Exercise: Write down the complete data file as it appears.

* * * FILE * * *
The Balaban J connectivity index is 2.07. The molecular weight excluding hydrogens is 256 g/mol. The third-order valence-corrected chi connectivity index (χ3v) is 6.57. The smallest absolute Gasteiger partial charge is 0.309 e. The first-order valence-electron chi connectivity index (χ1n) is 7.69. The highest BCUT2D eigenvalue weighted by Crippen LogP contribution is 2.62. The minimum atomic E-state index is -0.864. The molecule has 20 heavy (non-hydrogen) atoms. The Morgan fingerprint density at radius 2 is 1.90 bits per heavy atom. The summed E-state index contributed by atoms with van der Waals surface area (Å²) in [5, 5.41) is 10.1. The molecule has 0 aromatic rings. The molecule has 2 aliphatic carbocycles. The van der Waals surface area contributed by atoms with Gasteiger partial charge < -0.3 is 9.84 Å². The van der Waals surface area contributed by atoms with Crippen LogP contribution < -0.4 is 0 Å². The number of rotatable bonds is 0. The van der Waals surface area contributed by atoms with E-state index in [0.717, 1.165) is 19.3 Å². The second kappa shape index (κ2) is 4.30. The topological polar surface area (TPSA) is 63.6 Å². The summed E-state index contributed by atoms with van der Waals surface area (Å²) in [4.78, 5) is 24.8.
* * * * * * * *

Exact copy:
The Balaban J connectivity index is 2.07. The molecular weight excluding hydrogens is 256 g/mol. The third-order valence-corrected chi connectivity index (χ3v) is 6.57. The smallest absolute Gasteiger partial charge is 0.309 e. The first-order valence-electron chi connectivity index (χ1n) is 7.69. The highest BCUT2D eigenvalue weighted by Crippen LogP contribution is 2.62. The minimum atomic E-state index is -0.864. The molecule has 20 heavy (non-hydrogen) atoms. The Morgan fingerprint density at radius 2 is 1.90 bits per heavy atom. The summed E-state index contributed by atoms with van der Waals surface area (Å²) in [5, 5.41) is 10.1. The molecule has 0 aromatic rings. The molecule has 2 aliphatic carbocycles. The van der Waals surface area contributed by atoms with Gasteiger partial charge < -0.3 is 9.84 Å². The van der Waals surface area contributed by atoms with Crippen LogP contribution < -0.4 is 0 Å². The number of rotatable bonds is 0. The van der Waals surface area contributed by atoms with E-state index in [0.717, 1.165) is 19.3 Å². The second kappa shape index (κ2) is 4.30. The topological polar surface area (TPSA) is 63.6 Å². The summed E-state index contributed by atoms with van der Waals surface area (Å²) in [4.78, 5) is 24.8.